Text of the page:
U.S. Supreme Court to hear challenge to race-conscious college admissions

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Jan 24 (Reuters) - The U.S. Supreme Court on Monday agreed to hear a bid to bar Harvard University and the University of North Carolina from considering race in undergraduate admissions in a case that imperils affirmative action policies widely used to increase the number of Black and Hispanic students on American campuses.

The justices agreed to hear appeals by a group called Students for Fair Admissions, founded by anti-affirmative action activist Edward Blum, of lower court rulings that upheld the programs used by the two prestigious universities to foster a diverse student population. The cases give the court, with its 6-3 conservative majority, a chance to end such policies.

The lawsuits accused the universities of discriminating against applicants on the basis of race in violation of federal law or the U.S. Constitution. Blum's group accused Harvard of discriminating against Asian American applicants. It accused UNC of discriminating against white and Asian American applicants.

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The universities have said they use race as only one factor in a host of individualized evaluations for admission without quotas, and that curbing the consideration of race would result in a significant drop in the number of Black, Hispanic and other underrepresented students on campus.

U.S. conservatives long have opposed affirmative action programs used in such areas as hiring and student admissions to address past discrimination against minorities.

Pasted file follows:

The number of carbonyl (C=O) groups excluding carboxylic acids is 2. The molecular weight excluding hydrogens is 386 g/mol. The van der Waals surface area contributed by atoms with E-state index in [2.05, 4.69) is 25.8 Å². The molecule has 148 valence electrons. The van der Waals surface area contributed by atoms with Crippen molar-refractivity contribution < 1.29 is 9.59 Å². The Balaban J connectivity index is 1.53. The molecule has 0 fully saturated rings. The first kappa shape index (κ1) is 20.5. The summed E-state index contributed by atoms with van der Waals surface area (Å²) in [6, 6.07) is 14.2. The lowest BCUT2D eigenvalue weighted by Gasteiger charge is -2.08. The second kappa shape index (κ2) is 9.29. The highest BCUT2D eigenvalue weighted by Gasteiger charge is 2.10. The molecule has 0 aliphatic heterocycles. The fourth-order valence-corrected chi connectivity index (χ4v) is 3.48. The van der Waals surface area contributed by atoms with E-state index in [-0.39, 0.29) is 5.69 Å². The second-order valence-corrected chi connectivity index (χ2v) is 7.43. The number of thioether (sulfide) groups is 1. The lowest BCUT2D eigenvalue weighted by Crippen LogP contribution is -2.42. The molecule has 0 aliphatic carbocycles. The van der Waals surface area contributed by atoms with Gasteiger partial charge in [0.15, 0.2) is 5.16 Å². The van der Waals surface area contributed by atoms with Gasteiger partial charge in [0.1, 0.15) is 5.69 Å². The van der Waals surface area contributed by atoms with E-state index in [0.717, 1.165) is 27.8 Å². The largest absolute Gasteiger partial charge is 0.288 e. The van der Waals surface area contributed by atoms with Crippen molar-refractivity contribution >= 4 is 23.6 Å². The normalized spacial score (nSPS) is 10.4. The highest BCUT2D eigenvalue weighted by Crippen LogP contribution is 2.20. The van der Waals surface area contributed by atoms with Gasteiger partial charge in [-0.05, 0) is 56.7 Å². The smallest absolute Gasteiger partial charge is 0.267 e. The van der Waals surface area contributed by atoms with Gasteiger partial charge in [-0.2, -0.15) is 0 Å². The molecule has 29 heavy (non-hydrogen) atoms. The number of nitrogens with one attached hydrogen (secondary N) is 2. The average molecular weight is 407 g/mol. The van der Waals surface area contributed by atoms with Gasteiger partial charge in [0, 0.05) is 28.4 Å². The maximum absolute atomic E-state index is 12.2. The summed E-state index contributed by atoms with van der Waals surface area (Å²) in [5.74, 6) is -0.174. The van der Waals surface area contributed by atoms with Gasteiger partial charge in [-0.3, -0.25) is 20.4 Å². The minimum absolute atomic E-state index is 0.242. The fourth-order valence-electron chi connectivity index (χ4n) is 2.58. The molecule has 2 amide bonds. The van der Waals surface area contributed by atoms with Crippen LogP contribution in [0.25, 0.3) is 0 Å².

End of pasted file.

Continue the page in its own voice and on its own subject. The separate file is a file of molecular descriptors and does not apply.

The case represents another signal of an assertiveness among the conservative justices who hold a 6-3 majority, demonstrating a willingness to rule on the most divisive issues. The justices are already set to rule by the end of June in blockbuster challenges to abortion rights and gun control.

Affirmative action has withstood Supreme Court scrutiny for decades, including in a 2016 ruling involving a white student, backed by Blum, who challenged a University of Texas policy, though the justices have narrowed its application.

The Boston-based 1st U.S. Circuit Court of Appeals in 2020 ruled that Harvard's consideration of race was not "impermissibly extensive" and was "meaningful" because it prevented the racial diversity of its undergraduate student body from plummeting. A federal judge in 2019 also ruled in favor of the Ivy League school.

Harvard University President Lawrence Bacow said the Supreme Court's decision to hear the case "puts at risk 40 years of legal precedent granting colleges and universities the freedom and flexibility to create diverse campus communities."

"Considering race as one factor among many in admissions decisions produces a more diverse student body which strengthens the learning environment for all," Bacow said, adding: "Harvard does not discriminate."